As announced in the Single Market Act, the Commission will launch a new stage in the development of the single market by the end of 2012. It is the objective of the Commission to announce a second phase of ambitious priority proposals to further strengthen growth, employment and confidence in the single market.
Report "Making the Single Market Deliver: Annual Governance Check-up 2011"
The governance cycle
8. What is Single Market governance?
The governance of the Single Market refers to the way in which the Single Market works in practice and delivers concrete results for those for whom it was created: individuals and businesses who want to work, shop, travel, invest or do business across borders.
The Single Market Act highlights the importance of the Single Market governance for the successful functioning of the Single Market.
The annual governance check-up presents an integrated approach to how the Single Market has performed at all stages of the governance cycle. The report is part of a continuous effort to improve the overall performance of the Single Market.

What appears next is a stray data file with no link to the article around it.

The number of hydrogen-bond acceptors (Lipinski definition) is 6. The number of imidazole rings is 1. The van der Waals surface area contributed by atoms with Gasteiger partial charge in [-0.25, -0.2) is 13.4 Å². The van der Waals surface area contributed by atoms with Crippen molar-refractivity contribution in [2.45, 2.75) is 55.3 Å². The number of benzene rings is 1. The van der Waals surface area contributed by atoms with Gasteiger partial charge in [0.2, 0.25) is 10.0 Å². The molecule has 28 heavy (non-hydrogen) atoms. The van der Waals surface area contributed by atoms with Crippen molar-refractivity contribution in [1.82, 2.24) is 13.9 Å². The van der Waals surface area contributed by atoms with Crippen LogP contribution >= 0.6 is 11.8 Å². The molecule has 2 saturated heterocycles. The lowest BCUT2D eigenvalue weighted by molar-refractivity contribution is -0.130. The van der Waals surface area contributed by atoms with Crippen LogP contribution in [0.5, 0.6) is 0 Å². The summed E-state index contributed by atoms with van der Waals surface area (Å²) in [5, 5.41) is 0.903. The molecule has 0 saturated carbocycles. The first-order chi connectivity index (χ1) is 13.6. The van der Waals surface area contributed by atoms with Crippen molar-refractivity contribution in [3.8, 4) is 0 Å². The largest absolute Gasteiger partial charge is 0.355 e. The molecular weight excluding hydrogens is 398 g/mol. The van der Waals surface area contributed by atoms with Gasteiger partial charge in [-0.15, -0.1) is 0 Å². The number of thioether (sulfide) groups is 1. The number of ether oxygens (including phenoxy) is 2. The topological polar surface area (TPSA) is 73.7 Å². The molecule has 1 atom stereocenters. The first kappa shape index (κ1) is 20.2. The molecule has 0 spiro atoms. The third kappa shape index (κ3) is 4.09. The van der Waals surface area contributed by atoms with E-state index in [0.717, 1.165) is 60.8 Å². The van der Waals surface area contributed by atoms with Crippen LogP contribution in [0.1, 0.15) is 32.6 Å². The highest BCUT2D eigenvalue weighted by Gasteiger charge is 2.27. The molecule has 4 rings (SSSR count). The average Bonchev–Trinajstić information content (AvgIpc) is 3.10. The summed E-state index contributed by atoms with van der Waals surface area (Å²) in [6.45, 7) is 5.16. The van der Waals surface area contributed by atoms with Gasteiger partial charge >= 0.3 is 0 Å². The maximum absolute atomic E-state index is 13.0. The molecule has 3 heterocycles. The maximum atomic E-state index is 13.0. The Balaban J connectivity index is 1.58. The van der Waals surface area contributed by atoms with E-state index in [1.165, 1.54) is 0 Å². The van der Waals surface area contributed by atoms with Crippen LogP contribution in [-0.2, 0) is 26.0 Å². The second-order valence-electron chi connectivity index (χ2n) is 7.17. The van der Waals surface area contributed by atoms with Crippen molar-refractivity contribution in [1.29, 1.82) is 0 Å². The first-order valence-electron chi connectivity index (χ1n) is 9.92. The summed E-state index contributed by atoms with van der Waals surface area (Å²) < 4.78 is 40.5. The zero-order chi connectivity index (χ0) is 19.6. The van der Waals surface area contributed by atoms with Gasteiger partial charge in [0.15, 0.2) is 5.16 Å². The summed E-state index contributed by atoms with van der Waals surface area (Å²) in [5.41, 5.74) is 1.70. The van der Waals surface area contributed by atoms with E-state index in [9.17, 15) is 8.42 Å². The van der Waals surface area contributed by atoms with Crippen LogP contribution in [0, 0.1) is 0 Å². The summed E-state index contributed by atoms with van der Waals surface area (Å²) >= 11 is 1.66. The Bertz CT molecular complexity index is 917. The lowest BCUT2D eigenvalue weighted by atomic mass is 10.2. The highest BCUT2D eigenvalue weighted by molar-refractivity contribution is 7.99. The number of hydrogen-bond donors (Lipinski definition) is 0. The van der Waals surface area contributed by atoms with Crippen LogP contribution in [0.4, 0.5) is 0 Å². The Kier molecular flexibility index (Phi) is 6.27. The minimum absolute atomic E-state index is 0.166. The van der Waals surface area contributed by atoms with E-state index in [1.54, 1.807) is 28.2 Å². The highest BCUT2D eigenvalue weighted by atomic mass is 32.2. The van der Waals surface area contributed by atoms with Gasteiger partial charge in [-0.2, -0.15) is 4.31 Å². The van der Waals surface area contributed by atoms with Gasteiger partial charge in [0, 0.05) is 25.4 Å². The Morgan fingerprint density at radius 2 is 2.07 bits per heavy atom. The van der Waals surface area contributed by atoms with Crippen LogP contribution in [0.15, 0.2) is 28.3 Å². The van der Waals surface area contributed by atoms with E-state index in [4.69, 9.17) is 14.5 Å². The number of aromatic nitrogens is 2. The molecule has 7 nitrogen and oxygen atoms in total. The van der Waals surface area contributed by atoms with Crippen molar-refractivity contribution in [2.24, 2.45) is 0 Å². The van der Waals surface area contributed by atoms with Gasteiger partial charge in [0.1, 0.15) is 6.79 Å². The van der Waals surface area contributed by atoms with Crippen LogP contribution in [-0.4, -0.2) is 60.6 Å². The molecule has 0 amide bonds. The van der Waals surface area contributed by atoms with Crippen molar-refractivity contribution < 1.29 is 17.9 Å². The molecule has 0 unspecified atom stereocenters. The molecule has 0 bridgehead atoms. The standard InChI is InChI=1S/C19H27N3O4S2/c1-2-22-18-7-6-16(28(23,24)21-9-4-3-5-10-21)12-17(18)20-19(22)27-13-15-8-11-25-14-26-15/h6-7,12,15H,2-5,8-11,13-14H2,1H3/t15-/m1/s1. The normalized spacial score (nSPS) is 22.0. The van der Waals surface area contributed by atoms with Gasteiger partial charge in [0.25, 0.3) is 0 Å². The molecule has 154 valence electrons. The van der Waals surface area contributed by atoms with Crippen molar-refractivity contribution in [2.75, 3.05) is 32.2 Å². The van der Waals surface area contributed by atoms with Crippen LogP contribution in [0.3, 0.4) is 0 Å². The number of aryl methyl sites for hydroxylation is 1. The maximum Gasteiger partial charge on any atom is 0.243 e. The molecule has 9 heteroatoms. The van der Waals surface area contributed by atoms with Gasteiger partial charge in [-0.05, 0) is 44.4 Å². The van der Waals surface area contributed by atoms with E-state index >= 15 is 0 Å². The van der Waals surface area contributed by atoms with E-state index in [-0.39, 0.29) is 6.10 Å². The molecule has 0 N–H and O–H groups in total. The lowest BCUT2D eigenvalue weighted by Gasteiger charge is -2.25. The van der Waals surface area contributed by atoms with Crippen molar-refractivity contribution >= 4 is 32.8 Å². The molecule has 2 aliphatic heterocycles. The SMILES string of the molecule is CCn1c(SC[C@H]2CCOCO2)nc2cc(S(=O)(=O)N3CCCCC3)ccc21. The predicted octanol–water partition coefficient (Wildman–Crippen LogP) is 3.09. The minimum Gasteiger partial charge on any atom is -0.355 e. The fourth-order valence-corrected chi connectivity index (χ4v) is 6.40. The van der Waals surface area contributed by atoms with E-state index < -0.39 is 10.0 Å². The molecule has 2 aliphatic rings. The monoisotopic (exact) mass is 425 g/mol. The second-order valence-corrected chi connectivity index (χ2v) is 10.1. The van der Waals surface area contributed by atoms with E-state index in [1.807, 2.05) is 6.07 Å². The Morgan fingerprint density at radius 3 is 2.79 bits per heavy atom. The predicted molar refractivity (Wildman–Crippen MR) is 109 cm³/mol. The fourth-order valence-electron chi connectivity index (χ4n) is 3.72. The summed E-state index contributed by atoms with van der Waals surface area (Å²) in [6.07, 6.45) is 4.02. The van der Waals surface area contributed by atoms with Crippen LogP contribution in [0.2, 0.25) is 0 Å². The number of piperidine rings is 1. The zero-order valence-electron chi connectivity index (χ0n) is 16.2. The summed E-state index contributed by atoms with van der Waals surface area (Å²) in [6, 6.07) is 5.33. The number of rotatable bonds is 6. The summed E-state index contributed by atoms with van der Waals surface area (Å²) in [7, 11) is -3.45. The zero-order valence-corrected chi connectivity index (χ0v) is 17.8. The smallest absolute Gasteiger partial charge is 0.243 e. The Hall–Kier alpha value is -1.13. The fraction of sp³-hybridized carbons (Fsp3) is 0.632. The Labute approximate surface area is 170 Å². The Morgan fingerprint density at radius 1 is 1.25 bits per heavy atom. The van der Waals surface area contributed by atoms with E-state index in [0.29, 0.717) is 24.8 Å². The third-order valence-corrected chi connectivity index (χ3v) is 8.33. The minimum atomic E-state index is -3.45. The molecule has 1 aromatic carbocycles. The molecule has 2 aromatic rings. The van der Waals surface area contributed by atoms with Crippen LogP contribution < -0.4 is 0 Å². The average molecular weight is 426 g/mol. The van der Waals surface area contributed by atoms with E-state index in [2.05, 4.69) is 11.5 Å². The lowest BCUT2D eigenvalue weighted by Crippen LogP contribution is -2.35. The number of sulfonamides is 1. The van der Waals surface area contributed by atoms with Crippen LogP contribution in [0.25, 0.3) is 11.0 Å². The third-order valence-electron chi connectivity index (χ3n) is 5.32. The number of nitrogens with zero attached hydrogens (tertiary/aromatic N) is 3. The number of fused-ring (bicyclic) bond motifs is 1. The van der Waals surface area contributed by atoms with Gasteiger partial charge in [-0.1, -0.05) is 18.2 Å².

9. What is different about this report?
The annual governance check-up is the first of its kind: it presents in an integrated form how the Single Market works at each level of the governance cycle. The report looks at results obtained in the application of the tools that have been developed at both EU and Member State level to help the functioning of the Single Market.
It aims to highlight the complementarity of the various governance tools that are currently in place and which, whilst pursuing each a distinct objective, interplay and generate synergies as part of a Single market governance cycle:
The reports illustrate how each of the existing instruments play their specific role in making the Single market function better. These instruments ensure a proper governance of the Single market in that they help to:
monitor the correct implementation of Single Market rules (the “Internal Market Scoreboard”): Member States have reduced the number of directives remaining to be transposed and have improved their enforcement performance with respect to long-overdue directives. But the transposition target of 1% was missed for the second time since May 2008 and the average transposition delay has increased to almost 8 months.